The Shiraz Nostalgia
Amongst all the golden memories of my college days in Kolkata, the one thing that consistently churns up is Shiraz Golden Restaurant in Circus Avenue, Park Circus. All our random parties or any special party for that matter (for example Holi, Diwali or even Durga Puja!) was necessarily powered by Mutton Biriyani, Chicken Chaap and Firni (an Indian Dessert made with milk and powdered Basmati rice with Saffron) from Shiraz. Each one of us would be handed over one packet of Mutton Biriyani each and one piece from the Chicken Chaap to start with… and would end with forever licking the spoons that scooped out the mildly aromatic Firni (a dessert) set in an earthen small pot! The same menu was repeated at every occasion when friends would meet and Mums would refuse to host a mini impromptu parties.
Even today when we go to Kolkata, the same menu from the same Shiraz is waiting either for us at some of our friends’ houses or at our Kolkata home for others who visit us!
Most of the Bengalis that I have met, associate Biriyani, specially the Mughlai cooking with the Lucknowy or the Awadhi style of cooking. Hence, as much as we love the various kinds of Biriyani – the Hyderabadi, the Sindhi, the Pakistani Biriyanis, our taste-buds still search for Shiraz’s Biriyani. Though there is no dearth of Indian restaurants in Dubai, there was definitely a dearth of Indian restaurants which could satiate the Mughlai food nostalgia for those who grew up in Kolkata.
Well, till Shiraz Golden Restaurant came to the shores of Dubai, all the way from Kolkata. Till then some dishes occurred only in my dreams. For example – the Kolkata Kathi Rolls! Or the Mughlai Parathas!
The Little History:
The cooking style of Shiraz roots back to the princely Indian state of Awadh (Oudh) in the times of Nawab Mohammed Wajid Ali Shah Bahadur (1822 AD-1887 AD). Today this is Lucknow. In 1857 AD after the Awadh kingdom was annexed by the British, the Nawab was exiled to Calcutta (Today’s Kolkata). His passion for gourmet food traveled from Lucknow to Calcutta and was nurtured and garnished and fuelled by his special Bawarchis or the Chefs of the Nawab.
Awadhi cuisine has traveled far and wide. But it is believed that only a handful of chefs with royal khansama lineage know the secret ingredients. Shiraz Golden Restaurant is one of the few Awadhi Restaurant that carries that legacy forward and they also embellished the Dum Pukht* style of cooking with aromatic ingredients, dried fruits, and aphrodisiacs that delighted the insatiable Nawab. Today, Shiraz with its rich history continues with the legacy of its Master Chef Shamsuddin, a direct descendent from the close courtery of Bawarchis from the kitchens of the Nawab. [Information Courtesy – Shiraz’s own write-up]
Shiraz Golden Restaurant, Dubai
• Meal for two: Dhs 100/- to Dhs 140/-
• Cuisine Type: Awadhi (Indian); Vegetarian & Nonvegetarian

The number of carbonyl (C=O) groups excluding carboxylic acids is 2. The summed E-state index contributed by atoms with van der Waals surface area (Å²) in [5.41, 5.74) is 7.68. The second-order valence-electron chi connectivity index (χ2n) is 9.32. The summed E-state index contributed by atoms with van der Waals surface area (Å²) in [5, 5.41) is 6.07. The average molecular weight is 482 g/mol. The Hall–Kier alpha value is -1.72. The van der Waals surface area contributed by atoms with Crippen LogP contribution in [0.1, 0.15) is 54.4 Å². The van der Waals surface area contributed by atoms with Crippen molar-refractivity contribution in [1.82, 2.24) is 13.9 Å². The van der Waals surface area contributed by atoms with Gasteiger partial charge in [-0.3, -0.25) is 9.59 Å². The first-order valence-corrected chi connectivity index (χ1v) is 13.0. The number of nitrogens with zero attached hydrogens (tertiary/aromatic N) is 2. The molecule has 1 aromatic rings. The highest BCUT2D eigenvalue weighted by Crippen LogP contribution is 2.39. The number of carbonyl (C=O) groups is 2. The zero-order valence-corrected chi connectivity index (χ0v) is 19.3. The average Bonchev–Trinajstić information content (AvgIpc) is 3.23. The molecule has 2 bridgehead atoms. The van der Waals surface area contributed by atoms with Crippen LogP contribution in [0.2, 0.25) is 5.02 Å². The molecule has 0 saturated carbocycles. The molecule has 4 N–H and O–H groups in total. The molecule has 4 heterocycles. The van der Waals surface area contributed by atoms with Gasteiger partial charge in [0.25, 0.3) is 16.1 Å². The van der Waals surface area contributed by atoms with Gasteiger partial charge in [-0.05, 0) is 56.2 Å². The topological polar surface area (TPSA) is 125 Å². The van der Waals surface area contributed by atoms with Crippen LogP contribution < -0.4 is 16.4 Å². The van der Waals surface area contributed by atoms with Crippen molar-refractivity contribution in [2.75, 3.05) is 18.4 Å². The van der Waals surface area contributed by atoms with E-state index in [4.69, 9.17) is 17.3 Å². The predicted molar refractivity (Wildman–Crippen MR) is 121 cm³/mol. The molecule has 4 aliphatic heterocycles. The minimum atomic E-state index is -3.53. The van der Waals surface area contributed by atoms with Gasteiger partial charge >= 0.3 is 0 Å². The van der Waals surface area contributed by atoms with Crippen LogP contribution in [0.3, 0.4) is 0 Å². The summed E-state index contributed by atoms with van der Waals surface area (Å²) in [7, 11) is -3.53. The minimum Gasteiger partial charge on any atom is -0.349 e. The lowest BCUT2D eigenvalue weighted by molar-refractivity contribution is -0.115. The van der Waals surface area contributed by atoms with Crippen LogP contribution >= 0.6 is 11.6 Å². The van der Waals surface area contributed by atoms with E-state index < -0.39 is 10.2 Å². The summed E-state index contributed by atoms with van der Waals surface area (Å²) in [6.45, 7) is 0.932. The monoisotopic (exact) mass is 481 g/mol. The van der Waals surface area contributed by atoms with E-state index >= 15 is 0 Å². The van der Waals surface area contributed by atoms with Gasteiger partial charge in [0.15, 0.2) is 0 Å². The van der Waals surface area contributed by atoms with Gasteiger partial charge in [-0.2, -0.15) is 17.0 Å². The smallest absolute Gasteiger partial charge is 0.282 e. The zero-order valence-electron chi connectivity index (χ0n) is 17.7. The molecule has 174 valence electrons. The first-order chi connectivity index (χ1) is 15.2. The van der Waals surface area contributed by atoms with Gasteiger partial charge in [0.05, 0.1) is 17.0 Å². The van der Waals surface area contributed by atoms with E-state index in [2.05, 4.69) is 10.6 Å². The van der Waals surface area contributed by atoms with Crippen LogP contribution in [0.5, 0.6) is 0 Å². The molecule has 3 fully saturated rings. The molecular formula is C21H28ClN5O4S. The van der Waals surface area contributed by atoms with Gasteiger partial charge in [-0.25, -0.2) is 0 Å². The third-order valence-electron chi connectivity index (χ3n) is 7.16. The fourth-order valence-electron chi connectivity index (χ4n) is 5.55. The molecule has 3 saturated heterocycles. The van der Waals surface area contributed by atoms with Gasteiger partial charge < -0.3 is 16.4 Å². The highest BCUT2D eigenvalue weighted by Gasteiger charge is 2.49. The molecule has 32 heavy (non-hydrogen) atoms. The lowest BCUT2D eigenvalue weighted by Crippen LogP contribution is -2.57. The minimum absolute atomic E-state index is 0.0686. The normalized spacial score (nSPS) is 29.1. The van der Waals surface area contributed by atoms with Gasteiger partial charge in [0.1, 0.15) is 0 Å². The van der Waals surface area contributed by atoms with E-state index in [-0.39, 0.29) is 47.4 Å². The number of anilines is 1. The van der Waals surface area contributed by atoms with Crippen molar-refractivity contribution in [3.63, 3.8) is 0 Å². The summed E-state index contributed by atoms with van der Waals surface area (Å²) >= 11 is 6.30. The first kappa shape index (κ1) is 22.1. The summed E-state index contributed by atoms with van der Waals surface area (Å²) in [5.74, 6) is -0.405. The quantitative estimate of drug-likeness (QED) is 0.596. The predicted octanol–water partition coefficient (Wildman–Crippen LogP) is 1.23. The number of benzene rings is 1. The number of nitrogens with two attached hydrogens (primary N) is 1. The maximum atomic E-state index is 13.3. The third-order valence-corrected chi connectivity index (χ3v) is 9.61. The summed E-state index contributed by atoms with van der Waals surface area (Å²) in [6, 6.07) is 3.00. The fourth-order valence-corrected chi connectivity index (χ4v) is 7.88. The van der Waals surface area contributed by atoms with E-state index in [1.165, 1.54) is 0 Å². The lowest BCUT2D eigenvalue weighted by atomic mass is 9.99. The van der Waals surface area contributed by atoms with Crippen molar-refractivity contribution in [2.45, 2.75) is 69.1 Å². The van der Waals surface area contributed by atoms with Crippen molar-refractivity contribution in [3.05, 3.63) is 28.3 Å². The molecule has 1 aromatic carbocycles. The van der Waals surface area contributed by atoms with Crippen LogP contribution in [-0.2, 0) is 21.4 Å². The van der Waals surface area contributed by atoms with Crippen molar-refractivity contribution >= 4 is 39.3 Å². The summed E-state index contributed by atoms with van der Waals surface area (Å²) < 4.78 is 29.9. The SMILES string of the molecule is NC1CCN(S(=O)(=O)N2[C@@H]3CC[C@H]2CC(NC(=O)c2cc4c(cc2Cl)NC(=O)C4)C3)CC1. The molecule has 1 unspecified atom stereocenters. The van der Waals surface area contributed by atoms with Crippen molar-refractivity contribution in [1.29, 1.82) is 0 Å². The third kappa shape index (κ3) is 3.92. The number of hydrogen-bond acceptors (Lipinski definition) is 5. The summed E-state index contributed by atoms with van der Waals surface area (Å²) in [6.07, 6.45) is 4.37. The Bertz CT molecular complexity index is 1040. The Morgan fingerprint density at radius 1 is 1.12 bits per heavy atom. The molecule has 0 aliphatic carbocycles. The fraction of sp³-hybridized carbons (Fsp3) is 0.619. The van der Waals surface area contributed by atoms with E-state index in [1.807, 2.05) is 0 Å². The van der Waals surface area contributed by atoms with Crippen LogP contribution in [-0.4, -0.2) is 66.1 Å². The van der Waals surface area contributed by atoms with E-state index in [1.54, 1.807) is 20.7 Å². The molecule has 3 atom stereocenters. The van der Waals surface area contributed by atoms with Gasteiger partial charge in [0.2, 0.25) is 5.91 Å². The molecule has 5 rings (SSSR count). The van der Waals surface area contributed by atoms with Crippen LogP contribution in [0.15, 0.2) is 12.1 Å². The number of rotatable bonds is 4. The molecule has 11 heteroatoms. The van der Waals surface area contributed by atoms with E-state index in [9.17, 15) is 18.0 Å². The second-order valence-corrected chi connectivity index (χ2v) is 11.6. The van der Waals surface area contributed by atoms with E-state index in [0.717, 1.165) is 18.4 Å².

• Location & Contact: Al Abbas Building, Bank Street, Bur Dubai/ Tel No: +971 4 3589818, +971 4 3589322
The Location: Shiraz is conveniently located in Bank Street and hence can cater not only to this populated residential area but to a lot of offices, particularly Banks located on Bank Street. And this ‘Home Delivery’ option extends beyond the area, just like most restaurants in Dubai promise.
The Decor: This is a far cry from the Shiraz ambiance that pervades throughout the original Shiraz in Park Circus, Kolkata. Here, the decor echoes the cuisine it promises to serve. Framed pictures of courtesans and musicians in sepia donning the wall reminds one of Shiraz’s Awadhi heritage while a huge image of the Howrah Bridge in the backdrop reflects the Kolkata connection.
Also different from the Kolkata Shiraaz is the clean, open kitchen (I doubt if we ever bothered how the food is being cooked in the original Shiraz kitchen in Kolkata!).
The Food: The menu card promises a khazana/treasure trove of Awadhi cuisine. We started with the delicious Mocktail, Mango Caprioska – a concoction of Mango, Pineapple and Mint. And yes, it was amazingly rejuvenating and cooling. The other Mocktails which also sounded alluring but couldn’t taste this time were – Cucumber Lemonade, Mango Caprioska, Strawberry Bizz, Shiraz Special Fruit Cocktail.
Since no one goes to Shiraz to have just a salad, the restaurant too has not taken much pain to keep anything elaborate than a Raita and a Garden Salad which is a mixture of cucumber, carrots, onions and green chilli!
The chicken starters boasts of Murgh Tandoori, Murgh Reshmi Kabab, Murgh Tikka kabab, Murgh Bara Kabab, Murgh Qalmi Kabab, Murgh Seekh Kabab, Murgh Kathi Kabab while The mutton/lamb starters boasts of Mutton Reshmi Kabab, Mutton Seekh Kabab, Mutton Raan, Mutton Shami Kabab, Mutton Galawati Kabab, Mutton Kathi Kabab. Unfortunately, the Mutton Starters are served only on Thursdays and Fridays (a Dubai weekend starts on a Thursday, Friday being a holiday). The Murgh Reshmi Kabab (boneless chicken marinated with green chillies, coriander and onions) that we had ordered came with the sauce which is a trademark of Shiraz. Each and every special spice mix is brought all the way from Kolkata!